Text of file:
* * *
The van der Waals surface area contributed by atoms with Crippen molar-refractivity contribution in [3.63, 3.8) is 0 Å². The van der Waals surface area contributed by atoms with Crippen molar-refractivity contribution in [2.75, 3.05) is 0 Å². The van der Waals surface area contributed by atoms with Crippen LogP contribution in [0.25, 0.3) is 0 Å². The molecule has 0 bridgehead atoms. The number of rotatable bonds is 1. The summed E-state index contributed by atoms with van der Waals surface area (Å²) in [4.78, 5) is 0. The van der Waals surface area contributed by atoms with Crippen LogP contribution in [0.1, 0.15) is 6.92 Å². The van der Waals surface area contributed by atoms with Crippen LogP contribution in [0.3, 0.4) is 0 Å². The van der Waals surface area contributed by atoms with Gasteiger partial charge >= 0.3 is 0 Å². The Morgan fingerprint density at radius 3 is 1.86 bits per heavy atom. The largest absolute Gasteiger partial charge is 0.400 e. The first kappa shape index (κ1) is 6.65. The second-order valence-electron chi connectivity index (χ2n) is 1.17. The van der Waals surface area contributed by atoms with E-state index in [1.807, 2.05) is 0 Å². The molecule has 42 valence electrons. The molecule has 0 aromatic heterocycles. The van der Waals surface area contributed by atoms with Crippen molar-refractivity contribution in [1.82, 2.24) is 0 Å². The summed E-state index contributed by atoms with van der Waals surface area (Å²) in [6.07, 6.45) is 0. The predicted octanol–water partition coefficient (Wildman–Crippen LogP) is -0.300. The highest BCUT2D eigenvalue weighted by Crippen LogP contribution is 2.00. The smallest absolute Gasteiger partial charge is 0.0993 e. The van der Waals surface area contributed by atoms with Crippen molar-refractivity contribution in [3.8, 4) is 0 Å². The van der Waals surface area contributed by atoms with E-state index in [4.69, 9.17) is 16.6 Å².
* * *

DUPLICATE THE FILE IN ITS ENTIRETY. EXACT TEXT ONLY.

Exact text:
The van der Waals surface area contributed by atoms with Crippen molar-refractivity contribution in [3.63, 3.8) is 0 Å². The van der Waals surface area contributed by atoms with Crippen molar-refractivity contribution in [2.75, 3.05) is 0 Å². The van der Waals surface area contributed by atoms with Crippen LogP contribution in [0.25, 0.3) is 0 Å². The molecule has 0 bridgehead atoms. The number of rotatable bonds is 1. The summed E-state index contributed by atoms with van der Waals surface area (Å²) in [4.78, 5) is 0. The van der Waals surface area contributed by atoms with Crippen LogP contribution in [0.1, 0.15) is 6.92 Å². The van der Waals surface area contributed by atoms with Crippen LogP contribution in [0.3, 0.4) is 0 Å². The van der Waals surface area contributed by atoms with Gasteiger partial charge >= 0.3 is 0 Å². The Morgan fingerprint density at radius 3 is 1.86 bits per heavy atom. The largest absolute Gasteiger partial charge is 0.400 e. The first kappa shape index (κ1) is 6.65. The second-order valence-electron chi connectivity index (χ2n) is 1.17. The van der Waals surface area contributed by atoms with E-state index in [1.807, 2.05) is 0 Å². The molecule has 42 valence electrons. The molecule has 0 aromatic heterocycles. The van der Waals surface area contributed by atoms with Crippen molar-refractivity contribution in [1.82, 2.24) is 0 Å². The summed E-state index contributed by atoms with van der Waals surface area (Å²) in [6.07, 6.45) is 0. The predicted octanol–water partition coefficient (Wildman–Crippen LogP) is -0.300. The highest BCUT2D eigenvalue weighted by Crippen LogP contribution is 2.00. The smallest absolute Gasteiger partial charge is 0.0993 e. The van der Waals surface area contributed by atoms with Crippen molar-refractivity contribution in [3.8, 4) is 0 Å². The van der Waals surface area contributed by atoms with E-state index in [4.69, 9.17) is 16.6 Å².